Epistemic violence, also known as rhetorical violence, is knowledge-based violence. This term was coined by the Indian scholar Gayatri Chakravorty Spivak, who believes that colonial and western mindsets undermine the knowledge and scholarly work of the Global South. Spivak identified the lack of respect to the scholarship and the research of the Global South as a violent act. “Epistemic violence means an act of deliberately, intentionally, actively or consciously refusing, ignoring, neglecting, obstructing or/and undermining someone’s approach, understanding or interpretation of an event or a piece of information and knowledge” (Shakir, 2021, p. 3588). It uses intelligibility and knowledge, or lack thereof, as a core factor to sabotage or attack someone’s integrity. We gave, as an example, this scenario: a survey shows that in a certain area there are fewer women politicians than men, and someone then interprets this as an example of women being less capable of excelling in politics. This interpretation is epistemologically violent. Interpreting or considering someone’s knowledge or understanding as inferior, thus not valuable or trustworthy, undermines their capacity and ability to possess such information. We then outlined three main types of rhetorical violence: testimonial quieting, pernicious ignorance, and silencing.

Testimonial Quieting. Testimonial quieting is a type of epistemic violence. It is an act of ignoring, disregarding, or brushing off the testimony of the one who is delivering the message. In this type of violence, the listeners perceive that neither the person delivering the information nor the information that is being delivered is worth taking seriously. The authenticity of the information and the capability of the messenger is challenged and questioned, which results in quieting the information giver. “In this type of epistemic violence, writers’, knowers’ or speakers’ information is devalued by thinking that their testimony is not worth considering. Testimonial quieting is a form of violence that uses repetitive conscious or unconscious devaluation of knowledge as one of the main ideas behind an act of violence” (Shakir, 2021, p. 3590-91). One of the most blatant ways in which people with disabilities are silenced is the government’s consistent disregard for their voices regarding legislation.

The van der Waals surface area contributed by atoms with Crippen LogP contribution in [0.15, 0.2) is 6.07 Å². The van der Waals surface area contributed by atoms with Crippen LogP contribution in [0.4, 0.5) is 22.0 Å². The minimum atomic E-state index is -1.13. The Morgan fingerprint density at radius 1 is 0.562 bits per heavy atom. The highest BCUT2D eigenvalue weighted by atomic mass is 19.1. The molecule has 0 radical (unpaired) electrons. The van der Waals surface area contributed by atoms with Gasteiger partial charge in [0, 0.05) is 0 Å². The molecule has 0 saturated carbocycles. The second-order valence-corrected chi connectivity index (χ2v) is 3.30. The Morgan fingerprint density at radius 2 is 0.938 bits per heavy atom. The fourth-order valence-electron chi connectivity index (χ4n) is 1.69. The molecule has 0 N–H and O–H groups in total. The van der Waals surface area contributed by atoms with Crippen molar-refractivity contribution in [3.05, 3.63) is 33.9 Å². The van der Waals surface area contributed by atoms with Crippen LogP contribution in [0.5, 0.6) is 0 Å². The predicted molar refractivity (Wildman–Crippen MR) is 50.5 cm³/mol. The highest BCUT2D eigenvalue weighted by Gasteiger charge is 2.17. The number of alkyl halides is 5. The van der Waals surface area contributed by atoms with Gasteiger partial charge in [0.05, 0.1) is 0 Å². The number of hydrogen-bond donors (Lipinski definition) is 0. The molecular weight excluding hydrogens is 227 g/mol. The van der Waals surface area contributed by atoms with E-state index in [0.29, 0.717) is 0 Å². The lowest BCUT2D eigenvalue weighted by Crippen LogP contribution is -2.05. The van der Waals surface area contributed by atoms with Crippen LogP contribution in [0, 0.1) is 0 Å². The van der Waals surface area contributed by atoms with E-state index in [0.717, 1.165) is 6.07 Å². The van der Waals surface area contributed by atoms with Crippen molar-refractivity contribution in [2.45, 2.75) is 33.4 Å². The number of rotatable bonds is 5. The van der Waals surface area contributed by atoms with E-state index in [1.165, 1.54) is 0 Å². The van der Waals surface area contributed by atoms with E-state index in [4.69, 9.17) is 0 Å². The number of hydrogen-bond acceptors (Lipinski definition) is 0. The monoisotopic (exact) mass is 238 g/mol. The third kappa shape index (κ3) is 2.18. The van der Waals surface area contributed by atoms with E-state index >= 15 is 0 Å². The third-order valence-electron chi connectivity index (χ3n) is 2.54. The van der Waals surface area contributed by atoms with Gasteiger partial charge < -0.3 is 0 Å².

Pernicious Ignorance. Pernicious ignorance, or ignoring, is a type of violence that causes harm to the people involved in an act or event. It causes harm due to the gap between the message being given and the message being received. In whatever way the message is delivered by the messenger, it is not received. The most important point is the harm caused by this ignorance. Even if it does not cause any harm, it is still ignorance, but it is termed benign ignorance. “The harm caused by pernicious ignorance can be emotional, physical, social, institutional, organizational, racial or communal” (Shakir, 2021, p. 3589). Pernicious ignorance and testimonial quieting can work as tools to silence the voices of those who are speaking out about their concerns. As a result, they can cause severe harm and a long lasting impact on the victim’s life (Shakir, 2021). Our groups, reporting back after their week of observation, noted the alarming frequency of pernicious ignorance. A representative from one of the disability advocacy groups has experienced having his own recommendations ignored, then hearing them praised when they come from a nondisabled person. As another example, the needs, and even the existence, of short-statured people are simply ignored in public places.